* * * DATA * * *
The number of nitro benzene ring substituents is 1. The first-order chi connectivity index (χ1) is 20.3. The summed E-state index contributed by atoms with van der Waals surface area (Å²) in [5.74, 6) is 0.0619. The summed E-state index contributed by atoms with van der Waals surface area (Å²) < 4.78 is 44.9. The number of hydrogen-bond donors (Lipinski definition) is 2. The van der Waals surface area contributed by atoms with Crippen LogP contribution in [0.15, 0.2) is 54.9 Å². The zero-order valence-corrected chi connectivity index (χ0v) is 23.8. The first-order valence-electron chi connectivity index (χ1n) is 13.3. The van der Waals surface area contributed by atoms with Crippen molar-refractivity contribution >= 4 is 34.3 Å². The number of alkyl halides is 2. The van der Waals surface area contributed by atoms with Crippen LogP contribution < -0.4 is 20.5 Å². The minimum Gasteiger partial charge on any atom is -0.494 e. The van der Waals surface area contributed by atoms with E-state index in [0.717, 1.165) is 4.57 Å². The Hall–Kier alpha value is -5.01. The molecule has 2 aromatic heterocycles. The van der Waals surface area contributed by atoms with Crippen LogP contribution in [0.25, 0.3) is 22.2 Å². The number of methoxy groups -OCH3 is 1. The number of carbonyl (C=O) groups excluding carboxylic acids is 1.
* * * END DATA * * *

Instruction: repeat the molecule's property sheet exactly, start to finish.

The number of nitro benzene ring substituents is 1. The first-order chi connectivity index (χ1) is 20.3. The summed E-state index contributed by atoms with van der Waals surface area (Å²) in [5.74, 6) is 0.0619. The summed E-state index contributed by atoms with van der Waals surface area (Å²) < 4.78 is 44.9. The number of hydrogen-bond donors (Lipinski definition) is 2. The van der Waals surface area contributed by atoms with Crippen LogP contribution in [0.15, 0.2) is 54.9 Å². The zero-order valence-corrected chi connectivity index (χ0v) is 23.8. The first-order valence-electron chi connectivity index (χ1n) is 13.3. The van der Waals surface area contributed by atoms with Crippen molar-refractivity contribution >= 4 is 34.3 Å². The number of alkyl halides is 2. The van der Waals surface area contributed by atoms with Crippen LogP contribution < -0.4 is 20.5 Å². The minimum Gasteiger partial charge on any atom is -0.494 e. The van der Waals surface area contributed by atoms with E-state index in [0.717, 1.165) is 4.57 Å². The Hall–Kier alpha value is -5.01. The molecule has 2 aromatic heterocycles. The van der Waals surface area contributed by atoms with Crippen LogP contribution in [0.25, 0.3) is 22.2 Å². The number of methoxy groups -OCH3 is 1. The number of carbonyl (C=O) groups excluding carboxylic acids is 1.